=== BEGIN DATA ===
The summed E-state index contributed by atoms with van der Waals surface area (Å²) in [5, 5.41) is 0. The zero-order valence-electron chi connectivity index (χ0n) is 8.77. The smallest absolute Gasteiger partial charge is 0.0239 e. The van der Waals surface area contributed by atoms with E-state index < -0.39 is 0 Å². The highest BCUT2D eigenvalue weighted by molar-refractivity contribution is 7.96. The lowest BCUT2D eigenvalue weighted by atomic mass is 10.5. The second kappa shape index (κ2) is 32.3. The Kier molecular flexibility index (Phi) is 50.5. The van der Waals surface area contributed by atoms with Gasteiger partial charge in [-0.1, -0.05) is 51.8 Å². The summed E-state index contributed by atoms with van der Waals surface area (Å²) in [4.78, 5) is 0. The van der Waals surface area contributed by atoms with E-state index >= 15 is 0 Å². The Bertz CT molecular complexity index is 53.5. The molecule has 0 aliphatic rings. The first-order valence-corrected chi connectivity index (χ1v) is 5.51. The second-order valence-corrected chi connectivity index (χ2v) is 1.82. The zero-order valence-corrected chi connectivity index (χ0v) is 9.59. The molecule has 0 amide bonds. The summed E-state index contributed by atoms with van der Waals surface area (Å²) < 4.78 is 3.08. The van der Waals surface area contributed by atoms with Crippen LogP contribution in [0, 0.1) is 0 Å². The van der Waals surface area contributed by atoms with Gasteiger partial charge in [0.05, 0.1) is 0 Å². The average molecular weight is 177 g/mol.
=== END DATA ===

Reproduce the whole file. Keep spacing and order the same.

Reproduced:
The summed E-state index contributed by atoms with van der Waals surface area (Å²) in [5, 5.41) is 0. The zero-order valence-electron chi connectivity index (χ0n) is 8.77. The smallest absolute Gasteiger partial charge is 0.0239 e. The van der Waals surface area contributed by atoms with E-state index < -0.39 is 0 Å². The highest BCUT2D eigenvalue weighted by molar-refractivity contribution is 7.96. The lowest BCUT2D eigenvalue weighted by atomic mass is 10.5. The second kappa shape index (κ2) is 32.3. The Kier molecular flexibility index (Phi) is 50.5. The van der Waals surface area contributed by atoms with Gasteiger partial charge in [-0.1, -0.05) is 51.8 Å². The summed E-state index contributed by atoms with van der Waals surface area (Å²) in [4.78, 5) is 0. The van der Waals surface area contributed by atoms with E-state index >= 15 is 0 Å². The Bertz CT molecular complexity index is 53.5. The molecule has 0 aliphatic rings. The first-order valence-corrected chi connectivity index (χ1v) is 5.51. The second-order valence-corrected chi connectivity index (χ2v) is 1.82. The zero-order valence-corrected chi connectivity index (χ0v) is 9.59. The molecule has 0 amide bonds. The summed E-state index contributed by atoms with van der Waals surface area (Å²) < 4.78 is 3.08. The van der Waals surface area contributed by atoms with Crippen LogP contribution in [0, 0.1) is 0 Å². The van der Waals surface area contributed by atoms with Gasteiger partial charge in [0.05, 0.1) is 0 Å². The average molecular weight is 177 g/mol.